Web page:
YouTube paves way for new comic talent

Student using YouTube on his smartphone. Student using YouTube on his smartphone.
Charlotte Morritt-Jacobs

One hit, two hits, two hundred hits in under one week just for vlogging an outrageously humourous impersonation of Katy Perry’s sharks at the Super Bowl.

In the past few years there has been an explosion of subscriptions to original content-media-sharing.

For many, YouTube has provided a platform for people to create, connect, collaborate, and circulate. Gaining exposure and having a video’s written comments picked up and broadcasted by traditional forms of media is not always an easy task.

Dean Herscher, a second year Humber Comedy student and longtime YouTube fan, recognizes the online potential for performers.

“Sometimes we do not know how lucky we are that we can just make a video, then in 10 seconds put it up on a website for the whole world to see,” he said.

Chelsea Randall, a second year Humber Comedy student considers YouTube a space that allows you “to create your own content, be seen by the right people, and develop a fan base that will follow you as your career expands into other mediums. It makes promoting yourself outside of your region exponentially easier.”

Many comedians share their material in hopes of convincing people to come support a live show.

There are some drawbacks to sharing work however.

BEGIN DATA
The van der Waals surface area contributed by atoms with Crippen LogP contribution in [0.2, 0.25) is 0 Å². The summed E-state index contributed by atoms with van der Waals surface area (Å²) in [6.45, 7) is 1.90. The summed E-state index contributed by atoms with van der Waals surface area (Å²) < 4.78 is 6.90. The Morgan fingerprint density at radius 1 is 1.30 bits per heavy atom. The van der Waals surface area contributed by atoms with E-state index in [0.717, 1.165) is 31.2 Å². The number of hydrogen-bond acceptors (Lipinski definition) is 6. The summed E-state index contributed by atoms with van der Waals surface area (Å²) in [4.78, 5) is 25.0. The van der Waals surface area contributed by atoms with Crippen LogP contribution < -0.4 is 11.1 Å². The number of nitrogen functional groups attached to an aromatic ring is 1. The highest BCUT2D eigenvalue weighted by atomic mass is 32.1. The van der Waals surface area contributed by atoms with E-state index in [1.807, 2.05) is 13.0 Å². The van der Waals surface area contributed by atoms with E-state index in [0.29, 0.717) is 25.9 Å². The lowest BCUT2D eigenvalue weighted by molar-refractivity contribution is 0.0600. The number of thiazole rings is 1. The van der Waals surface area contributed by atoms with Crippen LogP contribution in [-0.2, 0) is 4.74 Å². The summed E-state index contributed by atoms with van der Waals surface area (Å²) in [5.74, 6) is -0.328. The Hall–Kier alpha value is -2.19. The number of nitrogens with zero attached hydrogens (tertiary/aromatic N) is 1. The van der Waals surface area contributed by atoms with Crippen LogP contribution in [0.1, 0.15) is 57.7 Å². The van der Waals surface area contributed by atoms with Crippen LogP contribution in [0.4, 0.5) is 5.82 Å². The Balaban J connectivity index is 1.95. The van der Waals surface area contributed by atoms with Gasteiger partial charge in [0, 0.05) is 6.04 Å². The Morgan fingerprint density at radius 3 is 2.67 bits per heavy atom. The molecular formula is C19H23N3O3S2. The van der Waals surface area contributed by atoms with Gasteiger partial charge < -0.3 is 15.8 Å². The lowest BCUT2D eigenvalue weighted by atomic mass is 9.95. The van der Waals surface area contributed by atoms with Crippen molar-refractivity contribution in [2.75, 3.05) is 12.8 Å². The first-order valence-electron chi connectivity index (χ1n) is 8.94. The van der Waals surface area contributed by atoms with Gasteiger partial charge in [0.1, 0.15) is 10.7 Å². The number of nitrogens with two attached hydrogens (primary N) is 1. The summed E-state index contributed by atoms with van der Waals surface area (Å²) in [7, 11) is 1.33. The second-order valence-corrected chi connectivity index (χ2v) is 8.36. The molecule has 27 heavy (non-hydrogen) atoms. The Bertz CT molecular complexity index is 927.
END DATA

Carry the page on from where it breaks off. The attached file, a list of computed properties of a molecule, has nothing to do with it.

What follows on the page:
“The obvious downside is that now everyone knows your material. There are very few jokes that are funnier upon second hearing. However, I suppose it forces you to keep your material fresh,” said Randall.

Jake Labow is a graduate of Humber Comedy and currently manages his own consulting business making suggestions about digital content.

Labow advises comedians to think bigger than just a YouTube page.

“When you are attached to a bigger entity like Funny or Die you can be put to their front page which guarantees you more views,” he said.

Randall said “YouTube’s open format allows comics to personalize their account and post sketches that otherwise would not have been viewed in a live act.”

Comedians who post low budget sketch videos make use of color, randomness, loudness, simplicity, repetitiveness and playful content. Each of these attributes marks the video as incomplete or flawed, thereby invoking further creative dialogue.

“Most successful videos are fairly quick (because) people’s attention spans don’t go past that two minute mark,” said Labow.

Labow suggests comedians take down old content as they improve.

“You have to write and post a lot to stay relevant and keep subscribers happy. If you are a live performer you can look at a joke for six months and develop it, but with online you only get one chance,” he said.


Whether it’s the so-bad-it’s-good cover song or the dubstep foodie review, Lawbow said the more unique you are the more luck you will have using YouTube as a media outlet.